Global economic success and growth have at least one unfortunate and unexpected consequence, researchers say; the increasing rate of the extinction of minority languages.
Twenty-five percent of the approximately 7,000 languages spoken around the world are threatened or endangered, researchers say, with the final loss of a different language happening every few weeks.
Examples are the Eyak language in Alaska, whose last speaker died in 2008, or Turkey's Ubykh, whose last fluent speaker died in 1992, study leader Tatsuya Amano of Britain's Cambridge University says.
Looking at the rate of language loss, the researchers found hotspots of language extinction correlated with areas of the world undergoing rapid economic growth.
"As economies develop, one language often comes to dominate a nation's political and educational spheres," Amano says. "People are forced to adopt the dominant language or risked being left out in the cold -- economically and politically."
Dominant languages such as English or Mandarin Chinese are often seen as a pathway to upward mobility in business or education, he points out, and economic assistance from dominant cultures often encourages recipients to speak those dominant languages.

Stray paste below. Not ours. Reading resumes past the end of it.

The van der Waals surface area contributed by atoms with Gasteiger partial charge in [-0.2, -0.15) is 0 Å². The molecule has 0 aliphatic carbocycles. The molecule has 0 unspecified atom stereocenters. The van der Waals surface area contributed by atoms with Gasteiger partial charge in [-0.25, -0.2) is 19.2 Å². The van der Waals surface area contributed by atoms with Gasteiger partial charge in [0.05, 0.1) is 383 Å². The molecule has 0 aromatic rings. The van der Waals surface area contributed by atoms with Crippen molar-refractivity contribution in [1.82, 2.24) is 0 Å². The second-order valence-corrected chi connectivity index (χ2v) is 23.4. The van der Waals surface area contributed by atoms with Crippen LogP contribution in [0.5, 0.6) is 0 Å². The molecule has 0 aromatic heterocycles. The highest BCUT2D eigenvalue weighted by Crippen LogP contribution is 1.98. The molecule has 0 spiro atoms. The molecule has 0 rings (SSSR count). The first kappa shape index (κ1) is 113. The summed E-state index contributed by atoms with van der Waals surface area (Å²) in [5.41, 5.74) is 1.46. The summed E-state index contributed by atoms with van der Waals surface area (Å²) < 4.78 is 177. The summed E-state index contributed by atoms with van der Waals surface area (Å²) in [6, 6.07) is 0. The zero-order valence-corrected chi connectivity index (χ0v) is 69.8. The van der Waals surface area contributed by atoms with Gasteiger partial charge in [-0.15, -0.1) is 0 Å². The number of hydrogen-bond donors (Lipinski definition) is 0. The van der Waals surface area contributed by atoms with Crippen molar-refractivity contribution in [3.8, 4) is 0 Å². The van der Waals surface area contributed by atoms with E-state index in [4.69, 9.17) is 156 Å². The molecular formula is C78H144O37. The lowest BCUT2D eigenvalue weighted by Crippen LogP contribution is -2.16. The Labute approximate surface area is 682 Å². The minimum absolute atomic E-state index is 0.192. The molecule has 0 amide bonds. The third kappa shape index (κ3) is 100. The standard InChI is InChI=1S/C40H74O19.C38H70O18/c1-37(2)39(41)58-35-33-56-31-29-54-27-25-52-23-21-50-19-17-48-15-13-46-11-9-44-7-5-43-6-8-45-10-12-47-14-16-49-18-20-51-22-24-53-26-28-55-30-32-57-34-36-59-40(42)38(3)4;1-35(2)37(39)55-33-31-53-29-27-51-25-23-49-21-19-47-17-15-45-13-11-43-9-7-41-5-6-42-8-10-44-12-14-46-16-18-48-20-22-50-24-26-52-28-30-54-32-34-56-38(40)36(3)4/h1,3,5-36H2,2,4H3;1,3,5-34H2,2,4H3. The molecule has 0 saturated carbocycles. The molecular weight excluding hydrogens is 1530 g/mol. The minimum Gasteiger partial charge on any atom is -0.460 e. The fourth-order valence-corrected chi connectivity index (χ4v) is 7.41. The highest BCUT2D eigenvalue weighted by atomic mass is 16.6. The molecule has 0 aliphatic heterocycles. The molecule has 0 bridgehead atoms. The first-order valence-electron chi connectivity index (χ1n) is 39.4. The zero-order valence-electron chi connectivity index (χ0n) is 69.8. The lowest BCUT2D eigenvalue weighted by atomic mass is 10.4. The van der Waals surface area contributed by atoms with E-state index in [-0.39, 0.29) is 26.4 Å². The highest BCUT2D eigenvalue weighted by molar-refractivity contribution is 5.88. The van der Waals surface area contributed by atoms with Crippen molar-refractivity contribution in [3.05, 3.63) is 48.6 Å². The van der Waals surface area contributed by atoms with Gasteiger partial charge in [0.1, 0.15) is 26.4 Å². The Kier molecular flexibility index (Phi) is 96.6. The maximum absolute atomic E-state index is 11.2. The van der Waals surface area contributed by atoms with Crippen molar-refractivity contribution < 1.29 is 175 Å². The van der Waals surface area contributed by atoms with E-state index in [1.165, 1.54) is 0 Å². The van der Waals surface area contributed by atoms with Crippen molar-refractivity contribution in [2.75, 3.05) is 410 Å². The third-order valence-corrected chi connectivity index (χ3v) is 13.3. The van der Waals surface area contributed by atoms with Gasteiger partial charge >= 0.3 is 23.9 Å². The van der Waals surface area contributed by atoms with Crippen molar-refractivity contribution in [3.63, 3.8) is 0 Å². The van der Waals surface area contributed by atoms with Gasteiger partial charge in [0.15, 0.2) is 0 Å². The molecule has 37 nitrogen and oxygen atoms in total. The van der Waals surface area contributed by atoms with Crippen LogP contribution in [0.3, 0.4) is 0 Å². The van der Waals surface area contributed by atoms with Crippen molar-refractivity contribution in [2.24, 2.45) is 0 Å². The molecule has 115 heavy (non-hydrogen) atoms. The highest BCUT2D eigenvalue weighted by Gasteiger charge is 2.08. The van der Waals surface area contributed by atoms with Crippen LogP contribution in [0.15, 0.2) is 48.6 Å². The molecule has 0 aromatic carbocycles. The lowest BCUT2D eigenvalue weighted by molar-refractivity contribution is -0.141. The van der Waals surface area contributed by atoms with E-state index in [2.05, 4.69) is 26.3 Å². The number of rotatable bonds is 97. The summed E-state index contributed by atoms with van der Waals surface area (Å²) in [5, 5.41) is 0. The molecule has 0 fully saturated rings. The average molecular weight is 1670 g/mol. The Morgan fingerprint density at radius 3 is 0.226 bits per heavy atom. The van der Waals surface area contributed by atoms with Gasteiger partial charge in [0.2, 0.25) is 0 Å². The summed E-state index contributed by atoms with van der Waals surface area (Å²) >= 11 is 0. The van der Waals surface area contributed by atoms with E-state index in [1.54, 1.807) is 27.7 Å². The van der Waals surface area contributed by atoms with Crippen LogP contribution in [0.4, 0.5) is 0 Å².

"We found that at the global scale, language speaker declines are strongly linked to economic growth -- that is, declines are particularly occurring in economically developed regions," Amano says.
Certain regions of the world are likely to see rapid losses of minority languages, Amano says. The tropics and Himalayan regions in particular face threats because they possess numerous local indigenous languages with very small numbers of speakers while the regions are also seeing rapid economic growth.
There is one possible bright spot in the midst of disappearing languages, Amano suggests, and that's a concurrent rise in bilingualism.
Previous Cambridge research has suggested children who have command of more than one language enjoy advantages in education, social interaction and cognition.
"As economies develop, there is increasing advantage in learning international languages such as English, but people can still speak their historically traditional languages," Amano says.
"Encouraging those bilingualisms will be critical to preserving linguistic diversity," he adds.
The loss of language, as a global problem, is garnering global attention, with the United Nations and other international organizations actively involved in language conservations efforts.
"Of course everyone has the right to choose the language they speak, but preserving dying language is important to maintaining human cultural diversity in an increasingly globalized world," Amano says.